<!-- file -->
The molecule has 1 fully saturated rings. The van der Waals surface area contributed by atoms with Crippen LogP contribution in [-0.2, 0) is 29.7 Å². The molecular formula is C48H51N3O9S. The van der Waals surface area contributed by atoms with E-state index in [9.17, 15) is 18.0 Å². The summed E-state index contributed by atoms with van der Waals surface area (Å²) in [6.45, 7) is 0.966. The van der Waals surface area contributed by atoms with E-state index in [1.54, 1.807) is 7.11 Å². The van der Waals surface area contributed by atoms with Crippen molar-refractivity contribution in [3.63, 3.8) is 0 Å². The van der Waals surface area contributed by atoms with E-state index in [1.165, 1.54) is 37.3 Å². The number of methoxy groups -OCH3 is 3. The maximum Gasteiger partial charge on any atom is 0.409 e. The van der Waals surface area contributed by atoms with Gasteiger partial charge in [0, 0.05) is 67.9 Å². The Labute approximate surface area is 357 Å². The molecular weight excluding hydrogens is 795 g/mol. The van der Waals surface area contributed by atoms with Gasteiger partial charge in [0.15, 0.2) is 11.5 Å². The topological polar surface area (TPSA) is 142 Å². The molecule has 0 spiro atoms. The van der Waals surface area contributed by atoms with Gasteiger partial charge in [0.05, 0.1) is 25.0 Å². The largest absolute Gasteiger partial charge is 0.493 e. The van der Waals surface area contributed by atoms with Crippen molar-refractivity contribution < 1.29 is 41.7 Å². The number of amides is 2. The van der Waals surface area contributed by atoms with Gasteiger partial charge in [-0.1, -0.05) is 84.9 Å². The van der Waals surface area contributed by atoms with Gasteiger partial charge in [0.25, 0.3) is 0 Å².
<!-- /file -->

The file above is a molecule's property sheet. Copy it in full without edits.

The molecule has 1 fully saturated rings. The van der Waals surface area contributed by atoms with Crippen LogP contribution in [-0.2, 0) is 29.7 Å². The molecular formula is C48H51N3O9S. The van der Waals surface area contributed by atoms with E-state index in [9.17, 15) is 18.0 Å². The summed E-state index contributed by atoms with van der Waals surface area (Å²) in [6.45, 7) is 0.966. The van der Waals surface area contributed by atoms with E-state index in [1.54, 1.807) is 7.11 Å². The van der Waals surface area contributed by atoms with Crippen molar-refractivity contribution in [3.63, 3.8) is 0 Å². The van der Waals surface area contributed by atoms with E-state index in [1.165, 1.54) is 37.3 Å². The number of methoxy groups -OCH3 is 3. The maximum Gasteiger partial charge on any atom is 0.409 e. The van der Waals surface area contributed by atoms with Gasteiger partial charge in [0, 0.05) is 67.9 Å². The Labute approximate surface area is 357 Å². The molecular weight excluding hydrogens is 795 g/mol. The van der Waals surface area contributed by atoms with Gasteiger partial charge in [0.15, 0.2) is 11.5 Å². The topological polar surface area (TPSA) is 142 Å². The molecule has 0 spiro atoms. The van der Waals surface area contributed by atoms with Gasteiger partial charge in [0.05, 0.1) is 25.0 Å². The largest absolute Gasteiger partial charge is 0.493 e. The van der Waals surface area contributed by atoms with Crippen molar-refractivity contribution < 1.29 is 41.7 Å². The number of amides is 2. The van der Waals surface area contributed by atoms with Gasteiger partial charge in [-0.1, -0.05) is 84.9 Å². The van der Waals surface area contributed by atoms with Gasteiger partial charge in [0.25, 0.3) is 0 Å².